| GEO World|
| Turkish top court to decide ruling party’s fate|
| Updated at: 1009 PST, Sunday, July 27, 2008|
ANKARA: Turkey's top court begins deliberations Monday on whether to shut down the country's ruling party, which won a decisive victory in legislative elections just one year ago by bagging 47 percent votes and parliament’s 341 seats out of 550.
The Justice and Development Party (AKP), which has its roots in a banned Islamist party, stands accused of violating the principle of secularism enshrined in the Turkish constitution. AKP rejects the charges as politically motivated and argues that it is facing a "judicial coup" to oust it from office. Observers say outlawing the party could plunge Turkey into political chaos and impact membership talks with the European Union besides hitting the economy at a time of global financial jitters and rising energy prices.
The Constitutional Court has said that it will convene on a daily basis
until the 11 judges reach a verdict. Apart from a ban on the party, the prosecutor has also called for the court to bar President Abdullah Gul, Prime Minister Recep Tayyip Erdogan and 69 AKP officials from party politics for five years. The ruling can go one of three ways: The court can shut down the AKP and impose political bans on Erdogan and his colleagues; it can completely or partially cut treasury aid to the party or it can throw out the case. AKP is accused of becoming a "focal point" of anti-secular activity aimed at steering the country away from its secular system and towards an Islamist regime.
A court-appointed rapporteur advised the judges in a non-binding report last week to acquit the party of the charges, arguing that its actions fall under the scope of freedom of expression. But the Constitutional Court has a history of ignoring such recommendations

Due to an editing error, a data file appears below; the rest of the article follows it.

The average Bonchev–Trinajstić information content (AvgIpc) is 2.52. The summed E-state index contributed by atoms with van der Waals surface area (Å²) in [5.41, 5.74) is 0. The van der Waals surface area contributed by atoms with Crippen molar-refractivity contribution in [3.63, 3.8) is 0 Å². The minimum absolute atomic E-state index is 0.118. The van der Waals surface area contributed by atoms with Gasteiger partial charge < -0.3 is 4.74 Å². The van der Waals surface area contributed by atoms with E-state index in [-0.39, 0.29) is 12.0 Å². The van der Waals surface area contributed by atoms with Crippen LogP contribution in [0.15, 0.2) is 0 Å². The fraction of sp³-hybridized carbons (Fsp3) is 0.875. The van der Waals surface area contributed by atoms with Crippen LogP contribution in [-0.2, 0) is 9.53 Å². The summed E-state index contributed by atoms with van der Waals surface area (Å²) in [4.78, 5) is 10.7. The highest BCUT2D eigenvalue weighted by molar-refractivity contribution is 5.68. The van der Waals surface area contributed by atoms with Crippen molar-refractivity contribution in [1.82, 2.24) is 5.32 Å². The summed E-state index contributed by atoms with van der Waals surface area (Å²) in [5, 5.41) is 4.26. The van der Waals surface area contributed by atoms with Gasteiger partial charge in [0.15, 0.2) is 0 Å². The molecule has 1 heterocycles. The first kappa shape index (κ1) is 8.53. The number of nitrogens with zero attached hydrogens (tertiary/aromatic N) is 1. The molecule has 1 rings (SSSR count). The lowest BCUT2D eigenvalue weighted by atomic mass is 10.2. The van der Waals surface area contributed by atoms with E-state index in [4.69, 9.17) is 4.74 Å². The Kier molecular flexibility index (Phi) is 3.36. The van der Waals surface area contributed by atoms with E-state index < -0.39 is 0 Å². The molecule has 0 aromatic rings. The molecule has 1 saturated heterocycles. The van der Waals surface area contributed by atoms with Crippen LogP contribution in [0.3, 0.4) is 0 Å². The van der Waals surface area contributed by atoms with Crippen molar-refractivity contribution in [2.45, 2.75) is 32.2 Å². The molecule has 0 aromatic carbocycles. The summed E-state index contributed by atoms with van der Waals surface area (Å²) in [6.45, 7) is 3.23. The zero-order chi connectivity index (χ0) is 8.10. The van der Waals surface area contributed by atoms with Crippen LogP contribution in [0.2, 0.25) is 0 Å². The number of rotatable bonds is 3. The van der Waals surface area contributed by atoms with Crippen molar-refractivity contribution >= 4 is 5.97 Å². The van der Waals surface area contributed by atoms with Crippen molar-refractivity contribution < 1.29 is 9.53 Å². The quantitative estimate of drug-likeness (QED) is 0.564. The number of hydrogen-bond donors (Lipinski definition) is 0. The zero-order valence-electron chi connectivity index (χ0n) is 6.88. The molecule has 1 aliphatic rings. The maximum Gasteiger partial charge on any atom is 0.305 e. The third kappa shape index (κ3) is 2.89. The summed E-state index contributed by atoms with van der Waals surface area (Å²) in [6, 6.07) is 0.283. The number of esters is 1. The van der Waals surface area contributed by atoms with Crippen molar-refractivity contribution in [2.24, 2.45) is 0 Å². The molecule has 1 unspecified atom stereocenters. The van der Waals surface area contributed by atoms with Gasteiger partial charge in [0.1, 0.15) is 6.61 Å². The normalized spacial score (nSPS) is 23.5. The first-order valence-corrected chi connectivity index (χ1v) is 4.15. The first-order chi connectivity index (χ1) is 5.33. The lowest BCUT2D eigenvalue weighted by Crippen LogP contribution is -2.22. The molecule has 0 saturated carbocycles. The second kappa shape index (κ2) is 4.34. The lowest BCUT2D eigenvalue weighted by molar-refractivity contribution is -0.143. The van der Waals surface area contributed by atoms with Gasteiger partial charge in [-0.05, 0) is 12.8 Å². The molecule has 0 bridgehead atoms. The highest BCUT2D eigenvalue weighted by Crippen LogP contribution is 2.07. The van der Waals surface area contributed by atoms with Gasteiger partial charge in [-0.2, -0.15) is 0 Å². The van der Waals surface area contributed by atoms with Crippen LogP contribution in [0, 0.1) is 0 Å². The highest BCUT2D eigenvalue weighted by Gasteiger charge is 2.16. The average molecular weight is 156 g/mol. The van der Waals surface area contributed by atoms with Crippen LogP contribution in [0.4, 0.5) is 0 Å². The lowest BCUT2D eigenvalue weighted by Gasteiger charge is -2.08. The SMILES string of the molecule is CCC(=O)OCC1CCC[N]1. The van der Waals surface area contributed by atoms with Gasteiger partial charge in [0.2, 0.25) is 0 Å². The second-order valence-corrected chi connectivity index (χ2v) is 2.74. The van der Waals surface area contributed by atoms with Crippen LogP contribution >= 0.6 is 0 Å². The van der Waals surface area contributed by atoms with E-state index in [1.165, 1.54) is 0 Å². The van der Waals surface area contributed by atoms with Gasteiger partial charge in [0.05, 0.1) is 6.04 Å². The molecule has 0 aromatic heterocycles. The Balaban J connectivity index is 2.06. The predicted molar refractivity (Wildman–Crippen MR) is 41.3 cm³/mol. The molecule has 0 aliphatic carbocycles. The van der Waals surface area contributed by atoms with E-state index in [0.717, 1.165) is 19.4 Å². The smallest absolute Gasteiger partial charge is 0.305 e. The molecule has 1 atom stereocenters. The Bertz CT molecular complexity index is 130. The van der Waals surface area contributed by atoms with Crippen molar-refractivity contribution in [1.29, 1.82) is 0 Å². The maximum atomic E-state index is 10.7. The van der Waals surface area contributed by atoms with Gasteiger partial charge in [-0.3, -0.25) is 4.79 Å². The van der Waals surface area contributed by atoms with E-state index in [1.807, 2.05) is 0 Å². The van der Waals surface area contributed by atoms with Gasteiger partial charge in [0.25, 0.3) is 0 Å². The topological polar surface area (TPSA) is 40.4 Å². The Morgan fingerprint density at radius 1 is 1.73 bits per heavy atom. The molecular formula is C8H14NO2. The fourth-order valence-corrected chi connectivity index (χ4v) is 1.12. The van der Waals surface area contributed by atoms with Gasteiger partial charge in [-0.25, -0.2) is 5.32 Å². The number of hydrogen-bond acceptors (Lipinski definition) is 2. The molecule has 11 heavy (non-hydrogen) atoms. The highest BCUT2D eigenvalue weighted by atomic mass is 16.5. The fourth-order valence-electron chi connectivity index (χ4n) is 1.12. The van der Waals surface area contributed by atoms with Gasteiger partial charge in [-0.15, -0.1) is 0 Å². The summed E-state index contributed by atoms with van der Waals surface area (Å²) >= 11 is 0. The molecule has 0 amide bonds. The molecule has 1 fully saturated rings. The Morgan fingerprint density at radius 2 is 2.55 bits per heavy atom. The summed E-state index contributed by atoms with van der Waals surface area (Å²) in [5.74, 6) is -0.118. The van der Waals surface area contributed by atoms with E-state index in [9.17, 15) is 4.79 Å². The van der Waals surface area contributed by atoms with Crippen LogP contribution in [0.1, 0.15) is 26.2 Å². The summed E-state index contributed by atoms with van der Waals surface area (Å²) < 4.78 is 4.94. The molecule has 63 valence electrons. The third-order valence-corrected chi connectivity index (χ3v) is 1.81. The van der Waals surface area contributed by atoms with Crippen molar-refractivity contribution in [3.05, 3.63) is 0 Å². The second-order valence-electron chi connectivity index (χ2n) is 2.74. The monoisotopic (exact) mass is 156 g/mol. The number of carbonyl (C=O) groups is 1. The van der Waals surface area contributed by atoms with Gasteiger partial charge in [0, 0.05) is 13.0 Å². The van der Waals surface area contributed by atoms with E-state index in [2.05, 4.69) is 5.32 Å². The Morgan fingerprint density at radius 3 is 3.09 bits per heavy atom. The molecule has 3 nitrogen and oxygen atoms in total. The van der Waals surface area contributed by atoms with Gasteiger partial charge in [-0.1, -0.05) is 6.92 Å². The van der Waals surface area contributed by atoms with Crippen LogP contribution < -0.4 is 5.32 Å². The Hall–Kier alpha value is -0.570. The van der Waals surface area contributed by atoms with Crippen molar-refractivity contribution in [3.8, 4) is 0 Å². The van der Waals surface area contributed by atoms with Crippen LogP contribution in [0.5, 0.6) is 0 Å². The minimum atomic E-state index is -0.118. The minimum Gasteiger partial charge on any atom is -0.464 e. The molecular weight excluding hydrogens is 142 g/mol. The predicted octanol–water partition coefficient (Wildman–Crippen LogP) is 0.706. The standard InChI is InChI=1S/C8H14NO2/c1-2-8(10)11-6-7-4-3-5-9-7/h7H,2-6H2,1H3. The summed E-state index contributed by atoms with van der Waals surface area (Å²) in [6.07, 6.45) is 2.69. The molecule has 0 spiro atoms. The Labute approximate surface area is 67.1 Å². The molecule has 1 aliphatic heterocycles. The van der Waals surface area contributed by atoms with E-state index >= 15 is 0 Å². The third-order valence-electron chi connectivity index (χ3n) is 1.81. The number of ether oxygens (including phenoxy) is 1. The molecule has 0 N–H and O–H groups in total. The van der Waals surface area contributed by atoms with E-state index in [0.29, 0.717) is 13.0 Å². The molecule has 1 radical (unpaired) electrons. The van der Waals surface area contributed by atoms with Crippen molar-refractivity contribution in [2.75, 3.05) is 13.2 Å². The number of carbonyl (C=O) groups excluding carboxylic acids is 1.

and, some analysts suggest, may not be swayed by concerns over the fallout of its decision. "Wider considerations, such as the impact on the country's political and economic stability caused by a ban on the AKP, are not likely to play a significant role in the judges' decision," Wolfango Piccoli from Eurasia group, a political risk consultancy firm in London, said in a note to investors.
The same tribunal had delivered a major blow to the AKP last month when it scrapped a government-sponsored constitutional amendment lifting a ban on the wearing of Islamic headscarves in universities. The amendment, which the court said violated the principle of secularism,
was among the chief examples cited by the prosecutor as evidence of the AKP's
alleged opposition to the separation of state and religion.
If the court does ban the AKP, then its deputies are expected to regroup
under a different name and call snap elections before the end of the year, most
likely in autumn, analysts say.
If the court bans Erdogan from party politics, he could return to
parliament by running as an independent.
Recent polls indicate the AKP is still Turkey's most popular party and
would garner more than 40 percent of the vote if there were an election today.
Regardless of which way the court decides, the long-running power struggle
between the AKP and the secularist camp, which includes the army, the judiciary
and academia, looks set to continue, according to political analyst Rusen
"An acquittal will strengthen the AKP's hand, while a ban on the party will
strengthen those of its foes. But neither look like they will throw in the
towel," he wrote in the Vatan newspaper.
The AKP, which insists it has disavowed its Islamist roots, first came to
power in 2002 and won kudos for following a pro-EU and business-friendly path
and avoiding an all-out confrontation with hardcore secularists.
Critics say, however, that since it was re-elected last year, the party
focused on moves enhancing its religious image at the expense of EU-oriented
democracy reforms, strengthening suspicions that it has a secret Islamist